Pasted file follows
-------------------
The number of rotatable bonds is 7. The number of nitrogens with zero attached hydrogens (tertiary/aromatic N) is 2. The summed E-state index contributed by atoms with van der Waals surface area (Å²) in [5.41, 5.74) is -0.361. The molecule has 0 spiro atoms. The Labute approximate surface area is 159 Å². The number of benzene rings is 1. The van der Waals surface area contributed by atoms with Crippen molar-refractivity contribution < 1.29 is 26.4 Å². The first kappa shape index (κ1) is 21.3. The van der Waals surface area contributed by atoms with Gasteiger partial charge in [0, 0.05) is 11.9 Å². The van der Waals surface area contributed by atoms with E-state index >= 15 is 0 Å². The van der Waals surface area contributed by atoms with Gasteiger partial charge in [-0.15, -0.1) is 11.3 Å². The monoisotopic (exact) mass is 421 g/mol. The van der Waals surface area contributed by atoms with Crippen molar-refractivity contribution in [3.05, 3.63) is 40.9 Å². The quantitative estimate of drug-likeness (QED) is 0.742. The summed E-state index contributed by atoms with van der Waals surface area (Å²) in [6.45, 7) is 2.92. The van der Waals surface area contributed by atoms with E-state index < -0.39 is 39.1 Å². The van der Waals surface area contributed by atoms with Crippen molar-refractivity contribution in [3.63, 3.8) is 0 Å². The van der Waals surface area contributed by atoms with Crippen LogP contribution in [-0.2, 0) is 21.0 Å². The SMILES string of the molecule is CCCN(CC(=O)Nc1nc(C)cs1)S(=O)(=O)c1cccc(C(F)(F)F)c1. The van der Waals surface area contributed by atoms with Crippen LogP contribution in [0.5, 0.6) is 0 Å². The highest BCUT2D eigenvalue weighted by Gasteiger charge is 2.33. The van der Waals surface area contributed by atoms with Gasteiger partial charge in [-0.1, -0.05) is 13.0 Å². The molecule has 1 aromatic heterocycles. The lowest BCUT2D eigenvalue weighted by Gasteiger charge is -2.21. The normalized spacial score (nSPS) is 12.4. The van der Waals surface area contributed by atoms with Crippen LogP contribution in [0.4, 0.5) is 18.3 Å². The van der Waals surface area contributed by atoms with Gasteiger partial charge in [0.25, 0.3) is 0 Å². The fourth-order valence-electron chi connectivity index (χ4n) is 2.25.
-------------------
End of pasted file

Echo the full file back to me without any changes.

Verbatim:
The number of rotatable bonds is 7. The number of nitrogens with zero attached hydrogens (tertiary/aromatic N) is 2. The summed E-state index contributed by atoms with van der Waals surface area (Å²) in [5.41, 5.74) is -0.361. The molecule has 0 spiro atoms. The Labute approximate surface area is 159 Å². The number of benzene rings is 1. The van der Waals surface area contributed by atoms with Crippen molar-refractivity contribution < 1.29 is 26.4 Å². The first kappa shape index (κ1) is 21.3. The van der Waals surface area contributed by atoms with Gasteiger partial charge in [0, 0.05) is 11.9 Å². The van der Waals surface area contributed by atoms with E-state index >= 15 is 0 Å². The van der Waals surface area contributed by atoms with Gasteiger partial charge in [-0.15, -0.1) is 11.3 Å². The monoisotopic (exact) mass is 421 g/mol. The van der Waals surface area contributed by atoms with Crippen molar-refractivity contribution in [3.05, 3.63) is 40.9 Å². The quantitative estimate of drug-likeness (QED) is 0.742. The summed E-state index contributed by atoms with van der Waals surface area (Å²) in [6.45, 7) is 2.92. The van der Waals surface area contributed by atoms with E-state index < -0.39 is 39.1 Å². The van der Waals surface area contributed by atoms with Crippen molar-refractivity contribution in [3.63, 3.8) is 0 Å². The van der Waals surface area contributed by atoms with Crippen LogP contribution in [-0.2, 0) is 21.0 Å². The SMILES string of the molecule is CCCN(CC(=O)Nc1nc(C)cs1)S(=O)(=O)c1cccc(C(F)(F)F)c1. The van der Waals surface area contributed by atoms with Crippen LogP contribution in [0.5, 0.6) is 0 Å². The highest BCUT2D eigenvalue weighted by Gasteiger charge is 2.33. The van der Waals surface area contributed by atoms with Gasteiger partial charge in [-0.1, -0.05) is 13.0 Å². The molecule has 1 aromatic heterocycles. The lowest BCUT2D eigenvalue weighted by Gasteiger charge is -2.21. The normalized spacial score (nSPS) is 12.4. The van der Waals surface area contributed by atoms with Crippen LogP contribution in [0.4, 0.5) is 18.3 Å². The van der Waals surface area contributed by atoms with Gasteiger partial charge in [0.25, 0.3) is 0 Å². The fourth-order valence-electron chi connectivity index (χ4n) is 2.25.